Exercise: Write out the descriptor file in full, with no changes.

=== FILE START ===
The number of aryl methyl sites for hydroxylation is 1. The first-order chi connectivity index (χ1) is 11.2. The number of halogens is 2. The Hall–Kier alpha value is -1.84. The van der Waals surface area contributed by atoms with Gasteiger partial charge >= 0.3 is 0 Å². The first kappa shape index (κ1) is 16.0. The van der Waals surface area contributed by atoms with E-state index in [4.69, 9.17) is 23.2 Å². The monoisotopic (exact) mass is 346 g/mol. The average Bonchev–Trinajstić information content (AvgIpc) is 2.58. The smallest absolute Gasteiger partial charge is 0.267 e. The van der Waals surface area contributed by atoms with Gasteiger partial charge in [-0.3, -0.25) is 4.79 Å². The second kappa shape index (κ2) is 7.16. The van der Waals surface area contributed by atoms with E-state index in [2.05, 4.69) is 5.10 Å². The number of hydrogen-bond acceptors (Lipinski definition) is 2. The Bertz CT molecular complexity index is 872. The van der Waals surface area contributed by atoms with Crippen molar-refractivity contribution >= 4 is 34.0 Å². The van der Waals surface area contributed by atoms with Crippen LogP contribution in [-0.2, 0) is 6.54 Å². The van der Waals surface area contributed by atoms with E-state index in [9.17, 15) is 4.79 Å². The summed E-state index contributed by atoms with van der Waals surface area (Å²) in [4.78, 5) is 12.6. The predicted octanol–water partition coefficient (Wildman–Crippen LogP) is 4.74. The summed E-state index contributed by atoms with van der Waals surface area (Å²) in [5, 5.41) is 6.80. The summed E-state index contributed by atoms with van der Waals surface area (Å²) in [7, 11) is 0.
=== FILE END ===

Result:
The number of aryl methyl sites for hydroxylation is 1. The first-order chi connectivity index (χ1) is 11.2. The number of halogens is 2. The Hall–Kier alpha value is -1.84. The van der Waals surface area contributed by atoms with Gasteiger partial charge >= 0.3 is 0 Å². The first kappa shape index (κ1) is 16.0. The van der Waals surface area contributed by atoms with E-state index in [4.69, 9.17) is 23.2 Å². The monoisotopic (exact) mass is 346 g/mol. The average Bonchev–Trinajstić information content (AvgIpc) is 2.58. The smallest absolute Gasteiger partial charge is 0.267 e. The van der Waals surface area contributed by atoms with Gasteiger partial charge in [-0.3, -0.25) is 4.79 Å². The second kappa shape index (κ2) is 7.16. The van der Waals surface area contributed by atoms with E-state index in [2.05, 4.69) is 5.10 Å². The number of hydrogen-bond acceptors (Lipinski definition) is 2. The Bertz CT molecular complexity index is 872. The van der Waals surface area contributed by atoms with Crippen molar-refractivity contribution >= 4 is 34.0 Å². The van der Waals surface area contributed by atoms with Crippen LogP contribution in [-0.2, 0) is 6.54 Å². The van der Waals surface area contributed by atoms with E-state index in [9.17, 15) is 4.79 Å². The summed E-state index contributed by atoms with van der Waals surface area (Å²) in [4.78, 5) is 12.6. The predicted octanol–water partition coefficient (Wildman–Crippen LogP) is 4.74. The summed E-state index contributed by atoms with van der Waals surface area (Å²) in [5, 5.41) is 6.80. The summed E-state index contributed by atoms with van der Waals surface area (Å²) in [7, 11) is 0.